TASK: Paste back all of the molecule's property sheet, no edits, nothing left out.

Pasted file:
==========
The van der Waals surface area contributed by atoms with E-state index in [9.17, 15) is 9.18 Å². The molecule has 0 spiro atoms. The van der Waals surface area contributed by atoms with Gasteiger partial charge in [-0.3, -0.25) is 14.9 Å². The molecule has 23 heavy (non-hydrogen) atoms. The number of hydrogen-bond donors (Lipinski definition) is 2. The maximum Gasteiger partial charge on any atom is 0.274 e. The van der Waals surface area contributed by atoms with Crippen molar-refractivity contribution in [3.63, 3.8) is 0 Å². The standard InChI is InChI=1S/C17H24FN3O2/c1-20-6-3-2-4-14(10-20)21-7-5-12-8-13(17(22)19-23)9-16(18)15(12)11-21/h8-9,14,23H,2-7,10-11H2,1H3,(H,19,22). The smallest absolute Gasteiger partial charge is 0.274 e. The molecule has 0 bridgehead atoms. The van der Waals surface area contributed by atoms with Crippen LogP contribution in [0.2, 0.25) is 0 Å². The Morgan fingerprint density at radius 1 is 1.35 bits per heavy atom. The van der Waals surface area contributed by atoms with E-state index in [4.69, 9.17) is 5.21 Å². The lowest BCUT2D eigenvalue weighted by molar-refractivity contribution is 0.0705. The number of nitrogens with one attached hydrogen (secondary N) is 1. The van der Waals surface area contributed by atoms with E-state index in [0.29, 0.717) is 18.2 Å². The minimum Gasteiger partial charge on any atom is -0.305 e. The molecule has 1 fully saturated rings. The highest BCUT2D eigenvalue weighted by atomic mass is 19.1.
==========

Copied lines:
The van der Waals surface area contributed by atoms with E-state index in [9.17, 15) is 9.18 Å². The molecule has 0 spiro atoms. The van der Waals surface area contributed by atoms with Gasteiger partial charge in [-0.3, -0.25) is 14.9 Å². The molecule has 23 heavy (non-hydrogen) atoms. The number of hydrogen-bond donors (Lipinski definition) is 2. The maximum Gasteiger partial charge on any atom is 0.274 e. The van der Waals surface area contributed by atoms with Crippen molar-refractivity contribution in [3.63, 3.8) is 0 Å². The standard InChI is InChI=1S/C17H24FN3O2/c1-20-6-3-2-4-14(10-20)21-7-5-12-8-13(17(22)19-23)9-16(18)15(12)11-21/h8-9,14,23H,2-7,10-11H2,1H3,(H,19,22). The smallest absolute Gasteiger partial charge is 0.274 e. The molecule has 0 bridgehead atoms. The van der Waals surface area contributed by atoms with Crippen LogP contribution in [0.2, 0.25) is 0 Å². The Morgan fingerprint density at radius 1 is 1.35 bits per heavy atom. The van der Waals surface area contributed by atoms with E-state index in [4.69, 9.17) is 5.21 Å². The lowest BCUT2D eigenvalue weighted by molar-refractivity contribution is 0.0705. The number of nitrogens with one attached hydrogen (secondary N) is 1. The van der Waals surface area contributed by atoms with E-state index in [0.29, 0.717) is 18.2 Å². The minimum Gasteiger partial charge on any atom is -0.305 e. The molecule has 1 fully saturated rings. The highest BCUT2D eigenvalue weighted by atomic mass is 19.1.